Due to the nature of our custom fulfillment process, we are unable to accept returns or exchanges at this time. We do guarantee shipment and if there is any damage to your order, please email us with photos of the damage within 72 hours of delivery and we will replace your order right away.
If you received a damaged item, please notify us within 72 hours of delivery and we will happily replace the damaged item(s) with the same shipping as per the original order. Please include well-lit images detailing the damage to qualify for replacements.
Yikes—while extraordinarily rare (less than a handful of times across several years), it’s possible an order could get derailed. Please reach out to us with any information you have on your end: date of the purchase, transaction ID, order number, and/or email address; then on our end, we’ll determine why the order may have gotten lost in the woods and help set things right. When this happens, we add something extra to your shipment for your patience.
Please note that our processing time is up to two business days to fulfill your order and it ships after that. If you are ordering something for a specific date, please account for this processing and shipping time.
If you are one of the two dozen people who made our first book possible or one of the more than six dozen people who helped make our second book possible, your copy is on us! Preserve Rollins Pass routinely makes donations from our book sales. The proceeds of our first royalties went to Colorado State University’s Archaeology Field School—they conduct field research and archaeology on Rollins Pass in the summers. We have also donated over a hundred books to local libraries, master’s degree and PhD students, preservation groups, county governments, and land managers. We are also committed to helping rebuild the home libraries of those who lost everything in the East Troublesome Fire of 2020—including attempting to replace their collection of Rollins Pass books. Per household lost, we provide a complimentary signed replacement of our 2018 book plus a free signed copy of our 2022 book; and, from time to time if/as availability allows, no-cost (and sometimes signed!) replacements of Bollinger’s books “The Rails That Climb” and “The Moffat Road.”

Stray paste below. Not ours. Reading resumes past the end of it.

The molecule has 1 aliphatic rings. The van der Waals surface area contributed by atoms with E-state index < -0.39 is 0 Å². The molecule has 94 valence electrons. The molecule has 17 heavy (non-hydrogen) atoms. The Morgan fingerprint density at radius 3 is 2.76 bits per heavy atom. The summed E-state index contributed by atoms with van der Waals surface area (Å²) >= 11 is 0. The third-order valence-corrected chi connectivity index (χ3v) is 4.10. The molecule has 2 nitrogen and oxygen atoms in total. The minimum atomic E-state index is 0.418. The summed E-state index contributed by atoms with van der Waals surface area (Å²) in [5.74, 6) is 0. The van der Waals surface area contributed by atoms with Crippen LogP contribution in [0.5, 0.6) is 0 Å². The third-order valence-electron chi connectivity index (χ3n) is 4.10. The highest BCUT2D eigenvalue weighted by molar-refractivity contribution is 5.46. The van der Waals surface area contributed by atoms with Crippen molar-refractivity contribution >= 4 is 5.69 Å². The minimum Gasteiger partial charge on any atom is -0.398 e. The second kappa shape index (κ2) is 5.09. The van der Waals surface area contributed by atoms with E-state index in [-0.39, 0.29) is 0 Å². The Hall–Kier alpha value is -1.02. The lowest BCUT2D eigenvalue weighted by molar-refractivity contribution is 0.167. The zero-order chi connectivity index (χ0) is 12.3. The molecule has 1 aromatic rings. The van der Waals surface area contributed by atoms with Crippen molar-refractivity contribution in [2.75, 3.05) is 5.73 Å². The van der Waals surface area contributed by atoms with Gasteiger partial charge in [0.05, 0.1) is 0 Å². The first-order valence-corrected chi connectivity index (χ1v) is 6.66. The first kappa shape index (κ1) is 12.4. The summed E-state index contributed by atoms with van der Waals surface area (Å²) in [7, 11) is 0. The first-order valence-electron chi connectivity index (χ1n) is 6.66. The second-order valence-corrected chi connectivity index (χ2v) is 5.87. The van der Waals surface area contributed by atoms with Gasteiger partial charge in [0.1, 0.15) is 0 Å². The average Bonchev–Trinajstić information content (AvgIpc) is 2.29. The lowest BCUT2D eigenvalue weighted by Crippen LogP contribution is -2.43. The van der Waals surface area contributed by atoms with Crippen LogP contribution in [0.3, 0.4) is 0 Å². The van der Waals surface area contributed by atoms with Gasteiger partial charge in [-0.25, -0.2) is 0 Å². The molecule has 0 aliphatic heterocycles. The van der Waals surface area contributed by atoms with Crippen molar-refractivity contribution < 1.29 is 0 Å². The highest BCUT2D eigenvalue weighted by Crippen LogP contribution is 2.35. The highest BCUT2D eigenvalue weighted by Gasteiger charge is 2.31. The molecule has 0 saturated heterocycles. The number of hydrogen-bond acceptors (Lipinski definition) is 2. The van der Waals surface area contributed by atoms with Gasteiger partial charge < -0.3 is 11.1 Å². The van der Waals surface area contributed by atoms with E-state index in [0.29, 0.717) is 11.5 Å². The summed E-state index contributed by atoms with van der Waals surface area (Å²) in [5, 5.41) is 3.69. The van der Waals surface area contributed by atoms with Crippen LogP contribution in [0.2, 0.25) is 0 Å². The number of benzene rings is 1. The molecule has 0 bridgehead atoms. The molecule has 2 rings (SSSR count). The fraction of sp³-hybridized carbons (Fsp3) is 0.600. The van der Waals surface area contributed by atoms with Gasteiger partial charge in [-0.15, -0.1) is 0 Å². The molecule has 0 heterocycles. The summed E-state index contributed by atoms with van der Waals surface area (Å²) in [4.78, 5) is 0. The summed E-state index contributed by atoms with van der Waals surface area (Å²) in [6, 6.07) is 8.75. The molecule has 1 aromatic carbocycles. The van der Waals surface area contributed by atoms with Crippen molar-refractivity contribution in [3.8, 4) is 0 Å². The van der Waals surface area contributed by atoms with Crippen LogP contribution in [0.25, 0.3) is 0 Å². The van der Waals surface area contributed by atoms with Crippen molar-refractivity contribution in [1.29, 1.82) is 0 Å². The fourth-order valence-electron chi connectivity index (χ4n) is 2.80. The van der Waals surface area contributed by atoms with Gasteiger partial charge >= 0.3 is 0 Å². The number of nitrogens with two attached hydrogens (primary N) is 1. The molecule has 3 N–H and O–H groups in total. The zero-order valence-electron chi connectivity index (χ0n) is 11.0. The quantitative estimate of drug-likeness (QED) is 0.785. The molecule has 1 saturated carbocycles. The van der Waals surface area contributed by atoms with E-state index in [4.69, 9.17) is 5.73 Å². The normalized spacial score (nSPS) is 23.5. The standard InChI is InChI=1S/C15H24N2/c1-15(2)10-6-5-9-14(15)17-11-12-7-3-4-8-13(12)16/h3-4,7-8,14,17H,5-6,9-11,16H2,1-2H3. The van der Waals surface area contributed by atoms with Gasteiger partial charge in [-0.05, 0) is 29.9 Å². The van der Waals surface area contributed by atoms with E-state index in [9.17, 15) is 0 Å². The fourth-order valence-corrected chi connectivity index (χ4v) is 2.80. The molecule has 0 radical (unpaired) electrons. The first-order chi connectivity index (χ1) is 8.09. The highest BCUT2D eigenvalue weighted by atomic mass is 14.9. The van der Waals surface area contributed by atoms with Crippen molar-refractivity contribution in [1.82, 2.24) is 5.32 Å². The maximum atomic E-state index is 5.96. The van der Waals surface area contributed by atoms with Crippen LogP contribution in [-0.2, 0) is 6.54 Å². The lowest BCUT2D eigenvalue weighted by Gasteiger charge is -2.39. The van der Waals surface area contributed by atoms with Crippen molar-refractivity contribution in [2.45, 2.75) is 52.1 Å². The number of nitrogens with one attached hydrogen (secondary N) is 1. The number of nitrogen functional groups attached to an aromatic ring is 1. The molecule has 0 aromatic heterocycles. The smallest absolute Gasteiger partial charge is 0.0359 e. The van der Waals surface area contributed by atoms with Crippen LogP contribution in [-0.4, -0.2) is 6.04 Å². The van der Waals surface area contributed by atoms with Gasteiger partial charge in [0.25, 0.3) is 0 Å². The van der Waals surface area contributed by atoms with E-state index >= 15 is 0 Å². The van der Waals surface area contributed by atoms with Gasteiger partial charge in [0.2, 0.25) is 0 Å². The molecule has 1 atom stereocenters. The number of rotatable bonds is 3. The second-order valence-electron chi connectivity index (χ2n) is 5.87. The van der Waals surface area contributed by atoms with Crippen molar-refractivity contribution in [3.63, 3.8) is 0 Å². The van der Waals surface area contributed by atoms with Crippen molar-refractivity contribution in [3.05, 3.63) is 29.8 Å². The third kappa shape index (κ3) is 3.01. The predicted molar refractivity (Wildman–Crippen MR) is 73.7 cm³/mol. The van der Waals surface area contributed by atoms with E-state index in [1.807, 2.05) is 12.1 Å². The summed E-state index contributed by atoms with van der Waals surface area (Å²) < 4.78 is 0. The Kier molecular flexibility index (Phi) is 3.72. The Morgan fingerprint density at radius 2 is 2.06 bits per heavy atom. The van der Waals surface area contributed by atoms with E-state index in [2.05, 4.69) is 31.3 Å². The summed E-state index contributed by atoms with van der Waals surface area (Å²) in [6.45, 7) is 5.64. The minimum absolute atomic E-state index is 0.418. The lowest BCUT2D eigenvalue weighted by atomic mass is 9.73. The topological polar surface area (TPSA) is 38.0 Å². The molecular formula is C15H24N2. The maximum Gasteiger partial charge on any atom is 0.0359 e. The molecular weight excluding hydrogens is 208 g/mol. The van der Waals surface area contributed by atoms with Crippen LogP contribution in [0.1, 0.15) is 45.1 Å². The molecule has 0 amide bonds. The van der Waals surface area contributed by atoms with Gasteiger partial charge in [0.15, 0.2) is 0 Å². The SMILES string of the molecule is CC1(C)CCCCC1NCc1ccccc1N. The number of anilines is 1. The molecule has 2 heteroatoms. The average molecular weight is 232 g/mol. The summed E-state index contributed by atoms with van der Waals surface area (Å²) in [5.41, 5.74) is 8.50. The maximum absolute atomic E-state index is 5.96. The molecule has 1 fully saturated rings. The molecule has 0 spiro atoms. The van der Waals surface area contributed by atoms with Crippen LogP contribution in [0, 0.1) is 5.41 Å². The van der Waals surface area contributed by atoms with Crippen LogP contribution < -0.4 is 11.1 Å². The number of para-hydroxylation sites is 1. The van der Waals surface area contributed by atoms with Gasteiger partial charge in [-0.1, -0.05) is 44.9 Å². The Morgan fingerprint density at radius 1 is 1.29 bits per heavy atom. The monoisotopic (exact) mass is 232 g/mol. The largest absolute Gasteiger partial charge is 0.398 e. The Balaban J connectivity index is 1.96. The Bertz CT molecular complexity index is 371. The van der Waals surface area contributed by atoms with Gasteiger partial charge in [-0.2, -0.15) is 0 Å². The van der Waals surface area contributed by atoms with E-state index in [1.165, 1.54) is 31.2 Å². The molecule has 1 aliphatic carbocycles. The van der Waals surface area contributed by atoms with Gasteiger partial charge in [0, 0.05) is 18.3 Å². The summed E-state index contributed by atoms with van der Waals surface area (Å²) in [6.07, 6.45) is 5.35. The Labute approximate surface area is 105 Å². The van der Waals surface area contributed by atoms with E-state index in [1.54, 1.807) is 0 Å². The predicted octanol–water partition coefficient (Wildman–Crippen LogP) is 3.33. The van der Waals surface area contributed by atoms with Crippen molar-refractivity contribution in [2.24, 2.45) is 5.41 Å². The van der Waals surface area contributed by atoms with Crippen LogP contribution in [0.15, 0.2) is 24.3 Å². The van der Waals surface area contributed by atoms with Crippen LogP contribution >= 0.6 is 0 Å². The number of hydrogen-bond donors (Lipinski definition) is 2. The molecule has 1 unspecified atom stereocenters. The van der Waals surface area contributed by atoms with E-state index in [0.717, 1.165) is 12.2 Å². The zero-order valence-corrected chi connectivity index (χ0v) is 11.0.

Definitely—and we’ve done this in the past with other historians and local authors. If you’re an author with a recent or even not-so-recent publication, let’s trade books at no cost!
Yes—please reach out to us directly so that we can invoice you separately for international shipping costs. Please note that per the USPS, “Upon delivery, the destination country’s government may require the recipient to pay the shipment’s estimated duties, taxes, and fees, based on their customs assessment of the item(s). The sender does NOT pay these landed costs at this time.” Although USPS does not determine landing costs for the recipient, they do provide us with an estimate, which we can provide to you, the recipient.
It depends on the country and the weight of the package, so please contact us and we’ll work with our local post office to provide a rough estimate to you. In summer 2023, we shipped two books and a postcard pack in a single envelope to Switzerland. The postage costs were $31.20 and the recipient had estimated landed costs of $0 for duties, $14.87 for taxes, $23.25 in fees for an estimated total of $38.12. Combining postage and estimated landing costs brought the total to approximately $70. From Fraser to Switzerland, the total shipping time was 9 days.
Our books are written directly on Rollins Pass in nearly every season with finishing and assembly work completed in both Tolland and Fraser, Colorado. Our books are made in the USA and are printed in South Carolina on American-made paper and manufactured entirely in the United States.
Yes, of course! Each of our books, presentations, and documentaries about Rollins Pass and the Moffat Tunnel involve tens of thousands of hours of work in consultation with experts across the country. We always enjoy reading compelling reviews, yours if we are so honored, and would like to be able to share your words and thoughts on our recommendations page with others.